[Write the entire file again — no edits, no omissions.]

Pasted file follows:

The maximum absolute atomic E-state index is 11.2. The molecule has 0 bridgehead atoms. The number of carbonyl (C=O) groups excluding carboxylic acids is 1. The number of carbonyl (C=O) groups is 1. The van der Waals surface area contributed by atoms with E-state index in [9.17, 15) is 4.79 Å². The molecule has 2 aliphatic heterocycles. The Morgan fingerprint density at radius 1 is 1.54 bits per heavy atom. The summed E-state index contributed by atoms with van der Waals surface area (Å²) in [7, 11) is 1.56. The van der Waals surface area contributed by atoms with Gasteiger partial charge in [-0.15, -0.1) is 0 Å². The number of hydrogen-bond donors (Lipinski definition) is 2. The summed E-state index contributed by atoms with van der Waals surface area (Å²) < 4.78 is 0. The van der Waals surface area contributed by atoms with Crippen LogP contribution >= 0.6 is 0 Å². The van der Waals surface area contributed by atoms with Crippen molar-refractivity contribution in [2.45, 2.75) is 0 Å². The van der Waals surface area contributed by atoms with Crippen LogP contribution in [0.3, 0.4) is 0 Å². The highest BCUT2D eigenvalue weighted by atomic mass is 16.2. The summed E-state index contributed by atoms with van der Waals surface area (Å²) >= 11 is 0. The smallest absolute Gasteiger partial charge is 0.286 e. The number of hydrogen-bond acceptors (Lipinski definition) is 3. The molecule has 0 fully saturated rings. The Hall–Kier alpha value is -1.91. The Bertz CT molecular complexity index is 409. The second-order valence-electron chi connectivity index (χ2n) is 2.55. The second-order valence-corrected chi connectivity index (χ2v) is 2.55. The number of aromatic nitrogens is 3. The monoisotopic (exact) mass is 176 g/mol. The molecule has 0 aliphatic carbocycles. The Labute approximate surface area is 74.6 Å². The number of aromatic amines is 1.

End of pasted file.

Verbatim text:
The maximum absolute atomic E-state index is 11.2. The molecule has 0 bridgehead atoms. The number of carbonyl (C=O) groups excluding carboxylic acids is 1. The number of carbonyl (C=O) groups is 1. The van der Waals surface area contributed by atoms with E-state index in [9.17, 15) is 4.79 Å². The molecule has 2 aliphatic heterocycles. The Morgan fingerprint density at radius 1 is 1.54 bits per heavy atom. The summed E-state index contributed by atoms with van der Waals surface area (Å²) in [7, 11) is 1.56. The van der Waals surface area contributed by atoms with Gasteiger partial charge in [-0.15, -0.1) is 0 Å². The number of hydrogen-bond donors (Lipinski definition) is 2. The summed E-state index contributed by atoms with van der Waals surface area (Å²) < 4.78 is 0. The van der Waals surface area contributed by atoms with Crippen LogP contribution >= 0.6 is 0 Å². The van der Waals surface area contributed by atoms with Crippen molar-refractivity contribution in [2.45, 2.75) is 0 Å². The van der Waals surface area contributed by atoms with Crippen LogP contribution in [0.3, 0.4) is 0 Å². The highest BCUT2D eigenvalue weighted by atomic mass is 16.2. The summed E-state index contributed by atoms with van der Waals surface area (Å²) >= 11 is 0. The smallest absolute Gasteiger partial charge is 0.286 e. The number of hydrogen-bond acceptors (Lipinski definition) is 3. The molecule has 0 fully saturated rings. The Hall–Kier alpha value is -1.91. The Bertz CT molecular complexity index is 409. The second-order valence-electron chi connectivity index (χ2n) is 2.55. The second-order valence-corrected chi connectivity index (χ2v) is 2.55. The number of aromatic nitrogens is 3. The monoisotopic (exact) mass is 176 g/mol. The molecule has 0 aliphatic carbocycles. The Labute approximate surface area is 74.6 Å². The number of aromatic amines is 1.